When it came to Steven Spielberg’s 2001 sci-fi film, A.I.: Artificial Intelligence, Jeanine Salla played a low-profile yet important role. Educated at Bangalore University, Salla was an expert in engineering and machine intelligence, and considered so important to the makers of A.I. that she was given a credit in the movie’s posters and trailers.
The only thing was, Jeanine Salla never existed.
Before the spring of 2001, almost nothing had been seen of Spielberg’s latest sci-fi movie. That the director had taken over the project from his late friend Stanley Kubrick was well known, as were its origins in a story by British sci-fi writer Brian Aldiss called Supertoys Last All Summer Long. But Spielberg had remained secretive through A.I.‘s shoot, with cast and crew forbidden to talk openly to the press about its plot. According to this 2001 piece from Entertainment Weekly, actors were only given incomplete chunks of the script.
When the first trailer emerged for A.I. that Easter, Spielberg fans not only got their first proper look at the film, but also something more unexpected. At the end of the promo, three pages of credits come up, listing the cast, the effects studios and select members of the crew. And there, next to composer John Williams’ credit, is the name Jeanine Salla, who’s listed as something called a Sentient Machine Therapist.
What viewers didn’t know was that a quietly groundbreaking marketing campaign had begun – and Salla was the first thread of a much larger mystery unfolding on the web. Googling ‘Jeanine Salla’ back in 2001 brought up a number of results, including her personal website and a site purporting to belong to Bangalore Worldwide University. Together, these and other web pages pitched unsuspecting visitors into a futuristic murder scenario, which in time became known as The Beast – the first instance of an alternate reality game being used to promote a movie.
The campaign had actually begun on March 8th, 2001, almost a month before the first trailer and poster officially kicked off A.I.‘s marketing. That day, a series of between 30 and 40 individual sites went live around the web, all designed to fill in disparate parts of a much bigger picture. In the world of The Beast, it’s the year 2142, and a colleague of Dr Jeanine Salla – a man named Evan Chan – has died in an apparent boating accident. Salla, meanwhile, suspects foul play.
By poring through the various websites and hundreds of individual pages – as well as adverts, phone messages and other odd bits of data – players could follow Salla on her hunt for the truth behind Chan’s death. The concept was a bold one for a major Hollywood studio at the time; The Blair Witch Project had used the web to promote its found-footage horror a couple of years earlier, but nothing of this scale and complexity had been attempted before – and given that A.I. was a $100 million summer film, not a micro-budget indie horror, the campaign brought with it a certain amount of risk. What if nobody even noticed Jeanine Salla’s name on the advertising material? Or worse, what if a few people googled the name, clicked on a couple of links, and then forgot about it?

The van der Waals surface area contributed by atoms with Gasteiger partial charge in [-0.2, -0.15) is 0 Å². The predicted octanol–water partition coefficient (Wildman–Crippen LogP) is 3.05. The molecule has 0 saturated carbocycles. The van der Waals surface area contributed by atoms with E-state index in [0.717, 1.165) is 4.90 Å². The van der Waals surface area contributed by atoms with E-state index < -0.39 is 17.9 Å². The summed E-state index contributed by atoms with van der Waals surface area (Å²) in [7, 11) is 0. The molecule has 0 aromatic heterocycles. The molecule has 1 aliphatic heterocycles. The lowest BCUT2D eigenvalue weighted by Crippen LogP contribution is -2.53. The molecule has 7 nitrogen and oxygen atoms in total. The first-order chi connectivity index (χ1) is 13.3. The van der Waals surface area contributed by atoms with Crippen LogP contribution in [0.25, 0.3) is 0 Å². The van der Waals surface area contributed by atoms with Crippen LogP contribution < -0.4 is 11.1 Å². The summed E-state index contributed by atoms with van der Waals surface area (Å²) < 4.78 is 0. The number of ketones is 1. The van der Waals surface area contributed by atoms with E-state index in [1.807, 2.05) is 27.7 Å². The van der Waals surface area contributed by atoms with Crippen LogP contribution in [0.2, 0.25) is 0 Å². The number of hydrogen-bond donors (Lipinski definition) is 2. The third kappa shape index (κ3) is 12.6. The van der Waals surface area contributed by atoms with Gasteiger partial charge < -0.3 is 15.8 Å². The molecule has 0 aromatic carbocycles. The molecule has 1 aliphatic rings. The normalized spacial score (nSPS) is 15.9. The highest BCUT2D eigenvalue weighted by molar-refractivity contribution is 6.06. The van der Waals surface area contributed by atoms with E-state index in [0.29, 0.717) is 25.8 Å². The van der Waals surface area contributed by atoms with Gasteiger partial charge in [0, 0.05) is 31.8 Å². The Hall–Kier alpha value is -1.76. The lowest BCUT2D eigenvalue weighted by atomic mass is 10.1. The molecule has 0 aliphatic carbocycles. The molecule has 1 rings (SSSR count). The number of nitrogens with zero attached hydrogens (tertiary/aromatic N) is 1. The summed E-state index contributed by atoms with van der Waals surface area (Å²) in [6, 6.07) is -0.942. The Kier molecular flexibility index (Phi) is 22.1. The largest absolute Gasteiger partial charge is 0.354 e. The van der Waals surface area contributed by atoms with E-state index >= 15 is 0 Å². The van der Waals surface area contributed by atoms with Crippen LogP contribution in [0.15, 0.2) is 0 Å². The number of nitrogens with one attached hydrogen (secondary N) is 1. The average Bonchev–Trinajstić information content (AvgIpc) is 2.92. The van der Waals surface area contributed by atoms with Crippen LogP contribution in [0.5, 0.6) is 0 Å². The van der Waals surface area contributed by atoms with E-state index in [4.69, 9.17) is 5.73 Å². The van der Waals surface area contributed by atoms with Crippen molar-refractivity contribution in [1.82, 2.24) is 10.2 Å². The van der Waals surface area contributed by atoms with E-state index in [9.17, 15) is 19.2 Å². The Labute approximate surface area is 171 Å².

The web of 2001 had yet to be transformed by social media. There were chat rooms and message boards, but no Twitter or Facebook, and certainly no YouTube, where a sharp-eyed commenter might have spotted the Jeanine Salla anomaly and flagged it up for half the world to see. So for the first few weeks, the fake web pages, secretly set up by Microsoft Game Studios, remained worryingly quiet.
Everything changed when the canny minds in charge of the campaign got Harry Knowles involved. In April, Knowles got an anonymous email recommending he do a search for Salla’s name. After around the sites which came up in the search results, Knowles noticed that all the IP addresses were registered to the same company; realizing that it was all something to do with A.I.‘s movie marketing campaign, he began writing about it on his website, Aintitcool.
When the first news story went up, it was the traffic equivalent of lighting the blue touch paper on a firecracker – visitors to the various websites connected to The Beast sky-rocketed. From there, the mystique around the game began to snowball, as web users began sharing their own discoveries in message boards and comments sections. In this 2001 Ars Technica thread, for example, you can see the intrigued reactions from users as they share their discoveries on the web – which included mythical tech companies and strange news stories about robot emancipation groups.
This Aintitcool post, from April 12th, shows how quickly film fans got involved with the Beast mystery. Someone got hold of an A.I. film poster and noticed that, hidden on the reverse, a series of ringed letters spelt out the words “Evan Chan was murdered” and “Jeanine was the key.”
Other clues dug up included a hidden telephone number in A.I.’s American film trailer, which, when called, provided the following message:
Welcome my child. Once upon a time there was a forest, that teemed with life, love, sex and violence. Things that humans did naturally. And their robots copied — flawlessly. This forest is vast and surprising. It is full of grass, and trees, and databanks, and drowned apartment buildings, filled with fish. It can be a frightening forest, and some of its paths are dark, and difficult. I was lost there once – a long time ago. Now I try to help others who have gone astray. If you ever feel lost, my child, write me at thevisionary.net. And I will leave you a trail of crumbs…
On and on the mystery went, requiring its followers to translate texts from other languages, solve puzzles and sort through a bewildering mountain of futuristic news stories. One publicity stunt even involved the staging of “anti-robot” demonstrations in American cities, including New York and Chicago.